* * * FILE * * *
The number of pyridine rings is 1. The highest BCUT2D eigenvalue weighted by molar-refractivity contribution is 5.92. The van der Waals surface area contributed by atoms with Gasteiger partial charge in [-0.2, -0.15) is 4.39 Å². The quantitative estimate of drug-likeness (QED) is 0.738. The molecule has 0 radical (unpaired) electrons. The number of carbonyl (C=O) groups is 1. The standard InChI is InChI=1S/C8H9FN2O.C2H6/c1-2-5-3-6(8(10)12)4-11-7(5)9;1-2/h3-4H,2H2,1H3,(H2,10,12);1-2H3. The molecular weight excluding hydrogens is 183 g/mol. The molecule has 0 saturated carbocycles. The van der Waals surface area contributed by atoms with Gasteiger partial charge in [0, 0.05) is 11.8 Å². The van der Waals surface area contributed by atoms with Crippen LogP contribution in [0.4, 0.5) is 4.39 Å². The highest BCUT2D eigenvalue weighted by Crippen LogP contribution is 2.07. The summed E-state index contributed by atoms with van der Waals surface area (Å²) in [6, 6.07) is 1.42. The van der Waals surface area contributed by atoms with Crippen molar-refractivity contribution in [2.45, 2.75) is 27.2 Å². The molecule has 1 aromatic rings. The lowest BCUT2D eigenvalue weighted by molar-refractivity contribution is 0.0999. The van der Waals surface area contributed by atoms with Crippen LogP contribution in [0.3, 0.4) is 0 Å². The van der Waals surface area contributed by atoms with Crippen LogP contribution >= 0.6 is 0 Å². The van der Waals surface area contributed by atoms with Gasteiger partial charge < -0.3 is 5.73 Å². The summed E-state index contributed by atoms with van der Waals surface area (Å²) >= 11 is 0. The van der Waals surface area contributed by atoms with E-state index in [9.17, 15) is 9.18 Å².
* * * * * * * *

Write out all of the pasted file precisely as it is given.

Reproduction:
The number of pyridine rings is 1. The highest BCUT2D eigenvalue weighted by molar-refractivity contribution is 5.92. The van der Waals surface area contributed by atoms with Gasteiger partial charge in [-0.2, -0.15) is 4.39 Å². The quantitative estimate of drug-likeness (QED) is 0.738. The molecule has 0 radical (unpaired) electrons. The number of carbonyl (C=O) groups is 1. The standard InChI is InChI=1S/C8H9FN2O.C2H6/c1-2-5-3-6(8(10)12)4-11-7(5)9;1-2/h3-4H,2H2,1H3,(H2,10,12);1-2H3. The molecular weight excluding hydrogens is 183 g/mol. The molecule has 0 saturated carbocycles. The van der Waals surface area contributed by atoms with Gasteiger partial charge in [0, 0.05) is 11.8 Å². The van der Waals surface area contributed by atoms with Crippen LogP contribution in [0.4, 0.5) is 4.39 Å². The highest BCUT2D eigenvalue weighted by Crippen LogP contribution is 2.07. The summed E-state index contributed by atoms with van der Waals surface area (Å²) in [6, 6.07) is 1.42. The van der Waals surface area contributed by atoms with Crippen molar-refractivity contribution in [2.45, 2.75) is 27.2 Å². The molecule has 1 aromatic rings. The lowest BCUT2D eigenvalue weighted by molar-refractivity contribution is 0.0999. The van der Waals surface area contributed by atoms with Crippen LogP contribution in [0.3, 0.4) is 0 Å². The van der Waals surface area contributed by atoms with Crippen LogP contribution >= 0.6 is 0 Å². The van der Waals surface area contributed by atoms with Gasteiger partial charge < -0.3 is 5.73 Å². The summed E-state index contributed by atoms with van der Waals surface area (Å²) >= 11 is 0. The van der Waals surface area contributed by atoms with E-state index in [9.17, 15) is 9.18 Å².